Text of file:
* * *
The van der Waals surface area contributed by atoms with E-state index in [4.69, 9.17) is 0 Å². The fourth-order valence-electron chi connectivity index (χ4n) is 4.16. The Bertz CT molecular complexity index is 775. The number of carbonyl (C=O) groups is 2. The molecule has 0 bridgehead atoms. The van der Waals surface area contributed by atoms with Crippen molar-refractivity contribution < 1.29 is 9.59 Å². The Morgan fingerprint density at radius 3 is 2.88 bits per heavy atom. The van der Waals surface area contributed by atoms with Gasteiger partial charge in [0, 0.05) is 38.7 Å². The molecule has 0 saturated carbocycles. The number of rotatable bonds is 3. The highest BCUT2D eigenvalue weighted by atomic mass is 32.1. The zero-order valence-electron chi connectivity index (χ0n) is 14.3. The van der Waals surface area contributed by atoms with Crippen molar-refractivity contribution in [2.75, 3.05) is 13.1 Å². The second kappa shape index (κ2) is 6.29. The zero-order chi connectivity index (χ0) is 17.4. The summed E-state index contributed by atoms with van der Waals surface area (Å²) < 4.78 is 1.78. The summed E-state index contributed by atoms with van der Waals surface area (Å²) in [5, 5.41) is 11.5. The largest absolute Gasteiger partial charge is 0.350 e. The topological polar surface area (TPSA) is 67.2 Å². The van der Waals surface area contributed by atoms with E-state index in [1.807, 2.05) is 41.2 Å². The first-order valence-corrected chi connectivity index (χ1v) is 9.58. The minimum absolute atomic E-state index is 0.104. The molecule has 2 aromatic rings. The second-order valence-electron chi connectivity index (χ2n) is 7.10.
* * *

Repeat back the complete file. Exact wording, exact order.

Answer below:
The van der Waals surface area contributed by atoms with E-state index in [4.69, 9.17) is 0 Å². The fourth-order valence-electron chi connectivity index (χ4n) is 4.16. The Bertz CT molecular complexity index is 775. The number of carbonyl (C=O) groups is 2. The molecule has 0 bridgehead atoms. The van der Waals surface area contributed by atoms with Crippen molar-refractivity contribution < 1.29 is 9.59 Å². The Morgan fingerprint density at radius 3 is 2.88 bits per heavy atom. The van der Waals surface area contributed by atoms with Gasteiger partial charge in [0, 0.05) is 38.7 Å². The molecule has 0 saturated carbocycles. The number of rotatable bonds is 3. The highest BCUT2D eigenvalue weighted by atomic mass is 32.1. The zero-order valence-electron chi connectivity index (χ0n) is 14.3. The van der Waals surface area contributed by atoms with Crippen molar-refractivity contribution in [2.75, 3.05) is 13.1 Å². The second kappa shape index (κ2) is 6.29. The zero-order chi connectivity index (χ0) is 17.4. The summed E-state index contributed by atoms with van der Waals surface area (Å²) < 4.78 is 1.78. The summed E-state index contributed by atoms with van der Waals surface area (Å²) in [5, 5.41) is 11.5. The largest absolute Gasteiger partial charge is 0.350 e. The topological polar surface area (TPSA) is 67.2 Å². The van der Waals surface area contributed by atoms with E-state index in [1.807, 2.05) is 41.2 Å². The first-order valence-corrected chi connectivity index (χ1v) is 9.58. The minimum absolute atomic E-state index is 0.104. The molecule has 2 aromatic rings. The second-order valence-electron chi connectivity index (χ2n) is 7.10.